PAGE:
By angelamontana

Posted: July 6, 2024

Fall is the legal time to begin hunting. Usually, September means the start of deer, elk, and other hunting. In Big Sky Country, bow hunting for elk is the most challenging hunt of all. Sure, there are those guys that get access to critters eating off a hay pile, but most hunters need to be on public land. Chances during the hunt will be few and you know what you will get if you fail to shoot or miss. 

Shooting an elk is not hard. It is all the other factors that happen to get you that shot that matter as well. An old Bull Elk or big buck did not get big by being stupid. Trophy elk and big bucks have survived a lifetime being pursued by unskilled and unprepared hunters. 

Back in the day before hunting seasons, you could hunt when you wanted to. Hunting was about eating. With more competition, the wild shelves could be bare. Successful hunters developed and maintained skills year around. 

When pioneers set up a village or fort, the native people would hunt out the area around the developed settlements. Hunting grounds 10-15 miles from the newcomers would be hunted out. Any pioneer hunters would come up short and have to move away. 

Today we need to polish our skills before hunting season, to be successful when we get that one best opportunity to fill just one tag. After hunting season ends, our perishable shooting and hunting skills decline. Aging does not help. 

If you want to tag out, get out now! This is when you begin practicing your archery skills. If we could hunt year around, our skills would grow and stay fine-tuned. With only a few months of hunting season, practice is required.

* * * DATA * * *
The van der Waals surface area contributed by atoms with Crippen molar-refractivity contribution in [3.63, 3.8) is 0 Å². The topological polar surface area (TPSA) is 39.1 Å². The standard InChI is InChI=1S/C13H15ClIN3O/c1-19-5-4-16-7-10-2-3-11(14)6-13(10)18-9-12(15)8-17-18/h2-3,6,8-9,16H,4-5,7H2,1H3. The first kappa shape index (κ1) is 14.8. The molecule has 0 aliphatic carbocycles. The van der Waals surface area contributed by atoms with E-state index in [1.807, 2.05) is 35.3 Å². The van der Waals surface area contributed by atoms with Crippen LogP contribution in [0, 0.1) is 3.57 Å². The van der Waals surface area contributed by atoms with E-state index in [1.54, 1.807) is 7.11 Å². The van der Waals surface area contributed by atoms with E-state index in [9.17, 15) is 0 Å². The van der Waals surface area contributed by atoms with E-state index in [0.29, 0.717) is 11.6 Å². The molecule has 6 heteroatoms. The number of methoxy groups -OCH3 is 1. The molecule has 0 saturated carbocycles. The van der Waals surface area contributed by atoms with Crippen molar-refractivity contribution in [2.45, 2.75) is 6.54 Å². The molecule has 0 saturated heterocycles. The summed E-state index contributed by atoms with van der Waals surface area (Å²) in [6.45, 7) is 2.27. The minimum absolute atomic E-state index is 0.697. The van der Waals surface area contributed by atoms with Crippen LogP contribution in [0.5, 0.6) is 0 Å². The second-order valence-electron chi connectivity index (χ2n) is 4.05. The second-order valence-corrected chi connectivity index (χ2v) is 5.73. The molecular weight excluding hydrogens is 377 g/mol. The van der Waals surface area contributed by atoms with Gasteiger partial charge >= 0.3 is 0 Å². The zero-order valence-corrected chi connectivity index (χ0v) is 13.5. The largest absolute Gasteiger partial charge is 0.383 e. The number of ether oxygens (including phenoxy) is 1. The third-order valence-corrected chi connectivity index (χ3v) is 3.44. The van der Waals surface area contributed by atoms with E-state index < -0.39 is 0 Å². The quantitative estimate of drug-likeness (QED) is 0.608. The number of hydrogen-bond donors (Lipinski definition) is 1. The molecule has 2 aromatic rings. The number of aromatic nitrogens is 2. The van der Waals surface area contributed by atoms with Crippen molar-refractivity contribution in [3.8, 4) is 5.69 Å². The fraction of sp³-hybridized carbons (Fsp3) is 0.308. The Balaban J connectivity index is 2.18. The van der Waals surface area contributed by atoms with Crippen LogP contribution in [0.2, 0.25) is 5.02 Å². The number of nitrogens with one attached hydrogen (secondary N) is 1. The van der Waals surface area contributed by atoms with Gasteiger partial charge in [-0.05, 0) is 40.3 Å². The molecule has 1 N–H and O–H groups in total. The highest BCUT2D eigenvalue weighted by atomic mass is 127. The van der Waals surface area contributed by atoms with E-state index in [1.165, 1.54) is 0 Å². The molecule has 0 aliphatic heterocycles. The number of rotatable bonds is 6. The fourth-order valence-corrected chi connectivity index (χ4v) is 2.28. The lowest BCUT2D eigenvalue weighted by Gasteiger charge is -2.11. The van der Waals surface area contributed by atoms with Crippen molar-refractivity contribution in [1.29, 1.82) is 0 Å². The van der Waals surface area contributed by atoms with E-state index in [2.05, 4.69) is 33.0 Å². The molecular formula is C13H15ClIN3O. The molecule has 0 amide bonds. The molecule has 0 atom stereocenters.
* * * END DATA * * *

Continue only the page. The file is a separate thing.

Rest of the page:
Practice shooting from various positions, elevations, uphill, downhill, and at a variety of ranges. I use a fifty-yard bow range and place an arrow holder every ten yards. Start shooting at fifty yards then move to 40 and so on. Take one shot at each range moving closer to the target then back again. Pick a spot on the target away from other arrows. If you hit other arrows, they just get damaged and ruined. 

Wear the gear that you plan to hunt in. Use the same hat, glasses, jackets, vest, releases, etc. Discover an issues or problems before you get a shot at a critter. You may get just one opportunity to tag out and do not want any excuses. Make all your misses and mistakes before the season starts. 

It is not too early to begin scouting. Look for water holes, wallows, and other sign. Develop a plan and use your GPS to locate honey holes. 

Hunt hard, hunt harder!

Montana Grant

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